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Park Wood

Today the woods are crisscrossed with footpaths and bridleways, and many locals (and some from further afield) enjoy walking and riding here. There is a large variety of tree, plant and animal species. The most common trees are hornbeam, oak and beech – in particular, the mixture of hornbeam and beech in Bayhurst Wood is considered unusual. The information board below gives some idea of the extent of the woods still standing here.

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Sign in Park Wood

Modernist houses

In Park Avenue, near the woods, a row of three houses stands out from the rest. A whole estate of these Modernist style houses was planed for this part of Ruislip, but these three were the only ones to have been built. They were designed by the partnership of Connell, Ward & Lucas and completed between 1935 and 1938. They are now Grade II listed, meaning that they are considered of special architectural and historic interest.

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Modernist houses in Park Avenue

The Polish War Memorial

If a local is giving you driving directions to Ruislip it is quite likely that they will tell you to leave the main A40 road out of London ‘at the Polish War Memorial’. This impressive memorial has stood at this junction since 1948 when it was erected to commemorate the contribution of the Polish Air Force to the Allied victory in the Second World War, and to honour those who died. Many of those Polish airmen had been based at nearby Northolt Airport, and many chose to stay on in west London after the war, not wanting to return home to Soviet-occupied Poland.

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The Polish War Memorial

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The memorial was designed by Mieczysław Lubelski, who had been interned in a concentration camp during the war. It is made from Portland stone and Polish granite, with bronze lettering and a bronze eagle, the symbol of the Polish Air Force.

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I hope you have enjoyed this little wander through my one-time home - a typical and unremarkable London suburb at first glance, but with plenty of history for those who seek it out.

Posted by ToonSarah 06:03 Archived in England Tagged churches buildings trees architecture london history river houses woods family world_war_two Comments (18)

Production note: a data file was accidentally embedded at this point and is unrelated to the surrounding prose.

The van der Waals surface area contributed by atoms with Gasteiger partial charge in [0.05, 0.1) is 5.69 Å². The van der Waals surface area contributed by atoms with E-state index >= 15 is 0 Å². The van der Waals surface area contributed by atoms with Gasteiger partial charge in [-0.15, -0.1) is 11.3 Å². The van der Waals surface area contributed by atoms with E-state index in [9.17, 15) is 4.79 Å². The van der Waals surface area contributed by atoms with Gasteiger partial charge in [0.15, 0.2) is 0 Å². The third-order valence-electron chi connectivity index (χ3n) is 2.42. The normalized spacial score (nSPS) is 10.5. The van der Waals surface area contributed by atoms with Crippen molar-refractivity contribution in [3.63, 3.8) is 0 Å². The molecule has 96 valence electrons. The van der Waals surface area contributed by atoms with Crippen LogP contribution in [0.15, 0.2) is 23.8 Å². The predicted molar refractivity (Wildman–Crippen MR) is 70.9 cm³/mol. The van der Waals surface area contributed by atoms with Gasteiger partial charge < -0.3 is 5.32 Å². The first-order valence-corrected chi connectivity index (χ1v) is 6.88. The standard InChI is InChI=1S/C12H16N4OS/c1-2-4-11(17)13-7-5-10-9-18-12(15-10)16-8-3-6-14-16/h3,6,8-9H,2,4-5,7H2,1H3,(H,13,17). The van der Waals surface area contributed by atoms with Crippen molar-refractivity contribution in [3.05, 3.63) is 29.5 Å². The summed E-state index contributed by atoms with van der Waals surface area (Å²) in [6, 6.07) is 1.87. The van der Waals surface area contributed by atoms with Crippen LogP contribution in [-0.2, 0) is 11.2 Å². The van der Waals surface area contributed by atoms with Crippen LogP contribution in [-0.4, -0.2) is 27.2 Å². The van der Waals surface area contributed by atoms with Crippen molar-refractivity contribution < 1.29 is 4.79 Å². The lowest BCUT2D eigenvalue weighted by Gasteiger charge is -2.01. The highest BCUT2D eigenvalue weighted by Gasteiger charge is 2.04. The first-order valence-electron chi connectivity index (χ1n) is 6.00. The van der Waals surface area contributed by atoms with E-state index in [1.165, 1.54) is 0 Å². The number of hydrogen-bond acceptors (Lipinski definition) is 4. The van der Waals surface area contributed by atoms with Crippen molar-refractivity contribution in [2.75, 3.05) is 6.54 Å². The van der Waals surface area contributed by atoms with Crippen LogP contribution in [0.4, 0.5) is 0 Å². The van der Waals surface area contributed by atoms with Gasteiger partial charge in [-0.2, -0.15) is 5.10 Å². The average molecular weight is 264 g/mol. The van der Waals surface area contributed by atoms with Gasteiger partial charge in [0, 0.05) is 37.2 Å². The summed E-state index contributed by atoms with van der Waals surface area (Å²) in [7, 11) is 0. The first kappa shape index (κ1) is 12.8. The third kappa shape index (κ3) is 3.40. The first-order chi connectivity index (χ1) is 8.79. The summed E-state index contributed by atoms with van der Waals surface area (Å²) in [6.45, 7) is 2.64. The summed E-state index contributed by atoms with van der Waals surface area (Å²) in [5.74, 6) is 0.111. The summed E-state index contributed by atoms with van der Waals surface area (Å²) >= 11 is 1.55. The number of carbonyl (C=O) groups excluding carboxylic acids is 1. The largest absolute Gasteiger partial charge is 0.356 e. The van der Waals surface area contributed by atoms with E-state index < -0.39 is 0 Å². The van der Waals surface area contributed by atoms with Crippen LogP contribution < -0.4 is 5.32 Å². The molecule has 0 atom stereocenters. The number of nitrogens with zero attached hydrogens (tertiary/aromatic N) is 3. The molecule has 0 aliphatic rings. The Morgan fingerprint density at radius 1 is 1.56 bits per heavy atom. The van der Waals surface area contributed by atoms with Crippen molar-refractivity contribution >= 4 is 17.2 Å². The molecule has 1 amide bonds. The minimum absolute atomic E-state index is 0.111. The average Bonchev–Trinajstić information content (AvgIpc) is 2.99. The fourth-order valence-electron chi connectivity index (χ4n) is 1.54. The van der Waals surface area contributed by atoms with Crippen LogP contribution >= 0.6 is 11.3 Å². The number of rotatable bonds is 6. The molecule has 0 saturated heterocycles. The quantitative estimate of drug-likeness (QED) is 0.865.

A university city

Cambridge

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King's College chapel from the Backs

The universities of Oxford and Cambridge (often shortened here to ‘Oxbridge’) are known the world over for the quality of the education they provide, their many illustrious alumni and their long history. They dominate the towns in which they are based, giving each a unique atmosphere. Both towns are within easy reach of London and make for an interesting day trip from the capital.

I recently spent a day in Cambridge exploring with friends (former work colleagues) who moved there some years ago. One works (and volunteers) at several of the colleges, and studied here too, at Clare College, so has privileged free entry to several of the paid-for sights (and can take in a visitor – me!) In a day it was of course only possible to visit a handful of the colleges but those we went to were beautiful, made more so by the wonderful September sun.

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Punting on the Cam near King's College

Incidentally, I learned from my unofficial guides that this is a great month to visit. There are slightly fewer tourists than in mid-summer, and the students are yet to return en masse after their long break, though there are some around. The college gardens are at their best – efforts are made to ensure that flower displays peak twice a year, in May for graduation and in September for new arrivals. How much the students notice and appreciate this is probably up for debate!

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New Court, St John's College

So join us on our walk around some of these historic colleges.

Getting to Cambridge

I took the train to Cambridge from London’s Kings Cross station – fast (non-stopping) trains take about 50 minutes. I was met at the station by my friends, and as it is some way from the town centre we caught a bus together. Their excellent suggestion was to start with coffee and a chat about the plan for the day.

Fitzbillies

Fitzbillies is truly a Cambridge institution, having been here since 1920, on the same corner site (although it has since expanded to take over the neighbouring property too). It is famous especially for its Chelsea buns – sweet, sticky, gooey cinnamon-laden swirls of yeasty dough.

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Fitzbillies

The bakery was founded by two brothers, Ernest and Arthur Mason, who used their demob money on return from the First World War to buy the shop. The Art Nouveau frontage they installed is still here (on the left in my photo above). The shop thrived and was run by the Masons until 1958, when they sold it to a Mr and Mrs Day. This was an era of enthusiastic cake consumption – Chelsea buns for parties and picnics, iced fancies for afternoon tea, and ornate creations for special occasions such as weddings. But by the 1980s supermarkets provided competition and could sell their cakes more cheaply than a family-run business such as Fitzbillies. The business went bankrupt, and the building was gutted by a fire in 1998, but it was bought, restored and reopened, trading successfully until 2011 when it went bankrupt again.